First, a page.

And that’s the bitch of it all.  It wasn’t leukemia that killed him.  It was some other form of extremely aggressive cancer.  As I said, we weren’t super close; we were Facebook friends that went to high school together.  I didn’t know it was happening.  It was another friend of ours from High School who sent me a message on Saturday.

I haven’t been able to sleep over the last few days.  Thinking about Dan, his wife, his close friends and family and what they must have gone through (and are still going through).  I find myself reading through all the words his many friends and coworkers have written on his page.  I learn more about him through the eyes of his friends and I regret not having stayed more in touch with him.  I couldn’t help but wonder why the death of an old friend, but someone I didn’t really know all that well anymore, was affecting me so much.

I guess some of it is facing my own mortality, we are the same age after all and come from the same background, but the more I thought about it, the more I thought about the influence Dan had on my life:

Individuality – We gave him such a hard time, but I met him at a time when I was just starting to break away from the pack mentality of high school.  Dan helped me consider what it means to do what you think is right and not give a fuck about what others thought.  Dan is the one who made me question my beliefs and figure out for myself what I want to believe in.

Horror Movies/Fiction – I admit it, I was a wimp before I met Dan (and our friend Bobby).  Horror movies gave me nightmares, I didn’t want to go anywhere near a Stephen King book much less an HP Lovecraft story (My mom introduced me to Stephen King, Dan introduced me to HP).  By the end of the 9th grade I’d read every Stephen King book, fast forward a few years and I’m lying on Dan’s bedroom floor reading Fangoria while discussing Dario Argento and Tom Savini.  My final exam monologue for 10th grade Drama was from an HP Lovecraft story. (Dan’s was a Frank-N-Furter song from Rocky Horror Picture Show, while wearing one of his girlfriend’s dresses.)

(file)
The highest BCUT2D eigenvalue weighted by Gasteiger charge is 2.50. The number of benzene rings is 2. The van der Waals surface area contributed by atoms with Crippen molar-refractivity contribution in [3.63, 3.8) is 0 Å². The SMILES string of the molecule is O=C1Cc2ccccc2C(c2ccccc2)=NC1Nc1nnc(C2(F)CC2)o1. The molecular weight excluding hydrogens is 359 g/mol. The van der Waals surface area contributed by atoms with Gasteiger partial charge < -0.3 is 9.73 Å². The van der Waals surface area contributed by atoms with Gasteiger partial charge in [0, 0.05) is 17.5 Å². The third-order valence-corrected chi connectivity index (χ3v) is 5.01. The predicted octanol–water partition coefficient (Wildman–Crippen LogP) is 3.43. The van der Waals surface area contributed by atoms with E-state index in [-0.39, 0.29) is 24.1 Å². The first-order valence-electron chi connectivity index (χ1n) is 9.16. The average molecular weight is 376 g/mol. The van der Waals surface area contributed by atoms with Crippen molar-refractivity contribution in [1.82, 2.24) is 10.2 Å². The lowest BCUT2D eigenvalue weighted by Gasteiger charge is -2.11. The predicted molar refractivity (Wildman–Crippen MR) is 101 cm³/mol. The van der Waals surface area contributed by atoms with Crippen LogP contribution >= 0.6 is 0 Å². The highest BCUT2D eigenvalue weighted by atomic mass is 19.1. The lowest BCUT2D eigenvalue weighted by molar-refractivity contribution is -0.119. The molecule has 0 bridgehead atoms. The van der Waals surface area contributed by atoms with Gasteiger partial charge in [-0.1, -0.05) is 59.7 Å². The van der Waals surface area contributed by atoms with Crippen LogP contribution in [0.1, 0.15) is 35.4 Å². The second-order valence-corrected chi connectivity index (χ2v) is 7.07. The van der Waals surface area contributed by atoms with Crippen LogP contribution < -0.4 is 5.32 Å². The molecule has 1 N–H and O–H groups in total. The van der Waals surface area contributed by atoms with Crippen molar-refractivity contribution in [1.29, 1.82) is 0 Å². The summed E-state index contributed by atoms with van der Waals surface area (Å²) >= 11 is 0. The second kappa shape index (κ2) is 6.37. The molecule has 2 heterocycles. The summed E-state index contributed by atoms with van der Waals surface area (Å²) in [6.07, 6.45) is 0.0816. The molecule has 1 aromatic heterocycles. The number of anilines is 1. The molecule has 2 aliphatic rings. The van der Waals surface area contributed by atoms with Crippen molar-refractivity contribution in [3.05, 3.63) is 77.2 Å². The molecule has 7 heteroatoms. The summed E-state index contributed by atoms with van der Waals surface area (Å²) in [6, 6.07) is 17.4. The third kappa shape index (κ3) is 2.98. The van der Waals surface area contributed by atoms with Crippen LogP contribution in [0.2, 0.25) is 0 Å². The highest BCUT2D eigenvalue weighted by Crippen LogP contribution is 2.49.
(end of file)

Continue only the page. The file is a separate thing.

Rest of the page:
Irreverence – You can’t really ever have too much of this can you?  Nothing was sacred, nothing off limits, anything goes.  Whether we were talking about midgets, the government, school or your mom, we tried not to take anything too seriously.

Highly produced electronic English music – Nah, I’m just kidding, I still hate this shit.  But I have many a fond memory of riding with Dan to school and being forced to listen to whatever horrible shit he had on the radio.  I really do think of it fondly and to this day, if I hear the Bauhaus I think of Dan before I throw up.

When I think about it, some of my strongest views regarding politics and religion can be traced back to conversations I had with Dan.  It’s crazy to think how much of an influence he had on me and yet when he died, I hardly knew the man.  In a lot of ways I’m not just grieving the loss of the man, but the loss of the friendship I could have had.

I guess what I’m trying to say in 1500 words or less is I’m sad to see Dan go.  I’m sad for his family and friends, I’m sad for the community he left behind, and I’m sad I didn’t take advantage of the technology at my disposal to get to know him better when I had the chance.

From one atheist to another, there isn’t really anything else to say except, Good bye Dan.

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Click here to see the Hollywood Report about Dan